In this interview with Boulder News, Kevin Marks, assistant district manager of Davey's Boulder office, tells homeowners how they can identify Kermes scale in their trees.
Posted: Dec. 17, 2014
By Joe Rubino
Broadway will be narrowed to two lanes Thursday and Friday in north Boulder while crews take down two red oak trees afflicted by the rare "drippy blight" disease.
The oaks, each with diameters greater than 25 inches, are on a narrow strip of city right-of-way near 3004 Broadway, just south of the Shell gas station.
Both northbound lanes will be shut down from 9 a.m. to about 3:30 p.m. Thursday and Friday in the area during the work, which will require a crane, officials say.
During the removal, and pruning of two other oaks nearby, all northbound traffic will be moved into one of the two southbound lanes.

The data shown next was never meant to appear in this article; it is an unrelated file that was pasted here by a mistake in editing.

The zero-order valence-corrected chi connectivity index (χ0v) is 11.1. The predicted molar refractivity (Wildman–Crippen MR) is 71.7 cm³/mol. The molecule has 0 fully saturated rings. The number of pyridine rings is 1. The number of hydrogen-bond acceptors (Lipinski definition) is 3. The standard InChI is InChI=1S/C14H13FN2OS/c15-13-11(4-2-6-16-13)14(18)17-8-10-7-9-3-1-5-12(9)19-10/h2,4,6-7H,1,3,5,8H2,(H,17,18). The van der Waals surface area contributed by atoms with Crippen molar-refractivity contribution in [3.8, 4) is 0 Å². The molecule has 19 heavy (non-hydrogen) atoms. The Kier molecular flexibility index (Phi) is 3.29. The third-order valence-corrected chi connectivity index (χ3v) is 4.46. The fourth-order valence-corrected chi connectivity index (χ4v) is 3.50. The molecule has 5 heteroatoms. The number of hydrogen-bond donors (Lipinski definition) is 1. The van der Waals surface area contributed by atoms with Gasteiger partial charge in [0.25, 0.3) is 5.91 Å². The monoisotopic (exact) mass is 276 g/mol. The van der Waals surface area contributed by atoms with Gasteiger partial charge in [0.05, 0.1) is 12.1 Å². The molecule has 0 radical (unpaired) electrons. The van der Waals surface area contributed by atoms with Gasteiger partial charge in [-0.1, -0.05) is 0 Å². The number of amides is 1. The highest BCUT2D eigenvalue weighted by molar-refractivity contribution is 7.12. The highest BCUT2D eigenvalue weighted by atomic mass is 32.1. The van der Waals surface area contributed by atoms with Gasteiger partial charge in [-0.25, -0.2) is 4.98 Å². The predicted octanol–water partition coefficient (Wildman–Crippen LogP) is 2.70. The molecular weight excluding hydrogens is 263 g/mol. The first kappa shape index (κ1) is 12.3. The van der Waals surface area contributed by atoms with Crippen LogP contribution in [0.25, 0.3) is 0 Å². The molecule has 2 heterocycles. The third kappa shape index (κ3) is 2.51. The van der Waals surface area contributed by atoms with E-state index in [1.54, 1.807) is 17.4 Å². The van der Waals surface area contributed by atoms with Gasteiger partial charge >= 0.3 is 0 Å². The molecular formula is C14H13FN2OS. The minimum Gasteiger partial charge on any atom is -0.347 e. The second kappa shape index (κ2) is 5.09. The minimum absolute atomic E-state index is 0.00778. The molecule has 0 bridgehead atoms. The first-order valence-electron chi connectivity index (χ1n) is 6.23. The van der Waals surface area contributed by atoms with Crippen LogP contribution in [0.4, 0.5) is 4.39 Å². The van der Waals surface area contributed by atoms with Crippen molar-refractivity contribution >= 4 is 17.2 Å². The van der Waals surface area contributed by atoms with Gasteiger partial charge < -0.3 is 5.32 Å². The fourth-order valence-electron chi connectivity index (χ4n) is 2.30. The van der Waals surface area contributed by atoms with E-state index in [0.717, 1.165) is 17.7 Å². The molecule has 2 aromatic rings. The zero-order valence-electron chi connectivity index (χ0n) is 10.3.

City Forester Kathleen Alexander said the two trees being cut down are dying because of the insect- and bacteria-induced illness. A large number of dead branches hanging over Broadway presented a risk to public safety, she said.
"They have been declining for a while, but this year they really seemed to take a turn for the worse," she said, adding that drippy blight seems to have been very active in 2014.
The disease is driven by infestation of the Kermes scale insect and the associated Brenneria bacteria, said professor Whitney Cranshaw, an entomologist at Colorado State University. The disease can be identified through branches in the canopy dying at their tips, though leaves may still grower farther down, he said.
Cranshaw and CSU colleague Ned Tisserat worked with Boulder officials in 2010 when three large red oaks near the Central Park bandshell were diagnosed with the illness. It was also the first time Brenneria was officially confirmed in a red oak tree.
Drippy blight has only been found in red oaks in Boulder, parts of Denver, Spain and in California, where it only affects the nuts, according to Cranshaw.
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